SAVAGE, Minn. (AP) -- More than a million pounds of Minnesota sweet corn is being donated to feed hungry people around the nation this year, thanks to a program aimed at redirecting food that would otherwise be wasted.
It's known as "corn rescue." Minnesota Public Radio reports the two-year-old program is led by Hunger-Free Minnesota, with donations and expertise from some of the biggest names in agriculture, including Cargill, General Mills, Seneca, Birds Eye, and Supervalu. Some of it gets distributed in Minnesota, but it's also trucked as far away as New York City.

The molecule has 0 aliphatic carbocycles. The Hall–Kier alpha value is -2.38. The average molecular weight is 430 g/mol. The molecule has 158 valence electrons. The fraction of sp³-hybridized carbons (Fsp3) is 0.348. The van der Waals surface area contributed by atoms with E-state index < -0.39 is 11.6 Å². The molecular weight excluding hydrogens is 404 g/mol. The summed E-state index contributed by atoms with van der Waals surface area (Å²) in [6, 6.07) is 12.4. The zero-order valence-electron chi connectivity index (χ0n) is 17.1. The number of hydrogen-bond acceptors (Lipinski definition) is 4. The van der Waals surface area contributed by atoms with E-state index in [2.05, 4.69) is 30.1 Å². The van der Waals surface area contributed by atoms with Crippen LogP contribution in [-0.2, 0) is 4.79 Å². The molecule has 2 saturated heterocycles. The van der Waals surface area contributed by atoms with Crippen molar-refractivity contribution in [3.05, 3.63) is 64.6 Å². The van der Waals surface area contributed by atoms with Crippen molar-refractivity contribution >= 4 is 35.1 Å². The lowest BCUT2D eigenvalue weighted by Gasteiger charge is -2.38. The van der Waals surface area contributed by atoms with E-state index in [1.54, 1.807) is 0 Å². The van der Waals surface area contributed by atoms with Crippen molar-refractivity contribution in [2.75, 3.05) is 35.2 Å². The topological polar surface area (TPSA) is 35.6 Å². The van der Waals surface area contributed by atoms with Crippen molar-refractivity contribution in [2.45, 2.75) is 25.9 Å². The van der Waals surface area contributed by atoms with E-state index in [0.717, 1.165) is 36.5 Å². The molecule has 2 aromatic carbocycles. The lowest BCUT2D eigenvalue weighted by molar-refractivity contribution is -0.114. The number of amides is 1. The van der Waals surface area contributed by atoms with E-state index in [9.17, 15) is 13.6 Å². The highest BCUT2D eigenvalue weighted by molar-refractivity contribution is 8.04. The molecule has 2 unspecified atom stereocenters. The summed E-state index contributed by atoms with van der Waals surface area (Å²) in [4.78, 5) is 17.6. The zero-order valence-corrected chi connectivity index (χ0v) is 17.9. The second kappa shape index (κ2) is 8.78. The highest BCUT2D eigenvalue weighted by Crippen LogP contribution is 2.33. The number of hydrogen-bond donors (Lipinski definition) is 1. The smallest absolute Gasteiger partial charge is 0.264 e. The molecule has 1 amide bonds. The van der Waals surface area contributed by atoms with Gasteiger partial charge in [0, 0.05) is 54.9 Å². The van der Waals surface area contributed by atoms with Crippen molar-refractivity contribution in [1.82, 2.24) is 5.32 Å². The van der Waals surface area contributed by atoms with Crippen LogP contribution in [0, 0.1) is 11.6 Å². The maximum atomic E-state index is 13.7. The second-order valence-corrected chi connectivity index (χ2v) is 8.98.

Tony Mans of the Second Harvest Heartland food bank estimates that about 50 million pounds of sweet corn go unharvested in Minnesota each year. And he says there's high demand among food shelves for nutritious fresh produce like it.
All content © Copyright 2001 - 2014 WorldNow and KTTC, a Quincy station.
Persons with disabilities who need assistance with issues relating to the content of this station's public inspection file should contact Administrative Assistant Jodi Neyens at (507) 280-5104. Questions or concerns relating to the accessibility of the FCC's online public file system should be directed to the FCC at 888-225-5322, at 888-835-5322 (TTY) or at firstname.lastname@example.org.